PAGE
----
No Falling for You

No Falling for You

Slipping or tripping can cause anyone to be off balance and fall down. We’ve all seen the “caution wet floor” signs designed to warn us about potential hazards. Wearing the wrong shoes, walking on uneven ground or in the dark can also cause someone to stumble and fall. Sometimes falls happen when reaching up high to access items, with or without a ladder, because the motion changes your center of gravity. Similarly, reaching away from your body can also cause a loss of balance and result in a fall.

Falling down can be a very scary experience for both children and adults. It’s a risk everyone encounters in the course of a normal day. Falling is the most common reason for injuries that resulted in a visit to the emergency room. Among older adults, falls occur more than 30 million times each year and result in about 30,000 deaths.

Falling is directly related to a person’s strength and ability to balance. If you’ve got both, you can usually keep yourself from falling; you’ll just stumble. But if you’re challenged in either area, you’ll find yourself on the ground.

There are three basic reasons people will fall:

Health related – If someone has balance problems, vision problems, or chronic illness they are at greater risk of falling. Sometimes medication can cause a balance issue.

Environmentally related – Hazards around the home like a loose rug or icy sidewalks outside cause many falls. High heels also pose a risk. And believe it or not, assistive devices like walkers and canes, when used improperly can cause someone to fall.

Sudden triggers – These are events that decrease balance or strength without warning. Like a sudden jerk of a dog pulling on a leash or a sudden drop in blood sugar. Most people aren’t expecting the sudden change so they are thrown off balance and find themselves on the ground.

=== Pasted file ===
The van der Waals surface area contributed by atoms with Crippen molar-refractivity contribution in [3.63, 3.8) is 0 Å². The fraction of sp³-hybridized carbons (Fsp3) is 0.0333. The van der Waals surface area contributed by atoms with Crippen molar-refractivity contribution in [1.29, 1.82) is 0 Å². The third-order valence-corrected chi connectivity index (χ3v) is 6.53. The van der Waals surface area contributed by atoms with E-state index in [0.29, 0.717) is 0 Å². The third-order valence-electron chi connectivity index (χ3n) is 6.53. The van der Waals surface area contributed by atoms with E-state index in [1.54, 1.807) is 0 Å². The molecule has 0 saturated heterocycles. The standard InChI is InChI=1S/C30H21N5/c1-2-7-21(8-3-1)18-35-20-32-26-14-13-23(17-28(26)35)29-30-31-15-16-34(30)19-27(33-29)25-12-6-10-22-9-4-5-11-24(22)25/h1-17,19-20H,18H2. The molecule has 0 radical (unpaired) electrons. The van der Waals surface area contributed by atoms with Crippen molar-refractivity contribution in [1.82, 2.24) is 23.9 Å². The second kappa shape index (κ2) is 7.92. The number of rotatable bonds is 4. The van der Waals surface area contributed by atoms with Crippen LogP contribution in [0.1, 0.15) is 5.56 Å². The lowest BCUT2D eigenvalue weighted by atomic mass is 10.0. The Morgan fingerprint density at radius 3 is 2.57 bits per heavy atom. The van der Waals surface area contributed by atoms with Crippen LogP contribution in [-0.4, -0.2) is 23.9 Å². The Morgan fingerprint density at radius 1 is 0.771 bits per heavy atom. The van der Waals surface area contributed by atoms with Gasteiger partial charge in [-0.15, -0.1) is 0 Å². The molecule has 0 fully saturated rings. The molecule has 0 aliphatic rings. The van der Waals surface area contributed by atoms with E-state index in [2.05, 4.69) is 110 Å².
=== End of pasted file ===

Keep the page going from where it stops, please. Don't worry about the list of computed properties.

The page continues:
In older people, most falls are multifactorial. A combination of things makes them more at risk of taking a tumble. For example, tripping on loose carpet, which challenges their ability to hold their balance, then results in falling to the floor. Alternatively, they may think they can walk the short distance to the door from the chair, so they leave the walker behind and find themselves without the strength to make the trek. The lack of strength, balance and an environmental trigger can be a dangerous combination for a senior.

Why is falling so dangerous?

As they say, it’s not the fall that kills you. It’s the landing. Depending on how you land and on what surface, falls can cause sprains, broken bones and even head injuries resulting in a concussion or brain bleed. One out of every five falls causes an injury serious enough to require medical treatment. In fact, 95% of all hip fractures are caused by falling, which is responsible for the hospitalization of over 300,000 adults.

Injuries from falling make it difficult for a person to get around and manage their everyday activities. People who experience a traumatic fall will naturally become afraid of falling again. This fear may cause a person to limit their activities to those they feel are “safe.” Unfortunately, when someone is less active, they become weaker and that increases the chances for falling. So it’s important to remain active and exercise regularly. This will not only build your stamina and strength, it will also improve your balance and ability to recover when you stumble instead of falling.

How to prevent falls

You can work to prevent some of the risks of falling by looking around your home or work to identify environmental risks. Use ice melt on days when the walks may become slick, be sure to check flooring for any loose tiles or carpet, and use bath mats in the shower.

For older people, most of the fall risks are health-based. If you’re caring for an older friend or relative, help them avoid falling by developing their strength with exercises. Talk to their physicians about the potential side effects of any medication that might contribute to their risk of falling. And be sure to have their vision checked annually, more often if recommended.

While you might not be able to prevent every type of fall, by being aware of the risk of falling, you can practice fall prevention. Whether in your home, office, or outside, watch for hazards that can trip you up and take the extra time to make those repairs or clean up to avoid mishaps.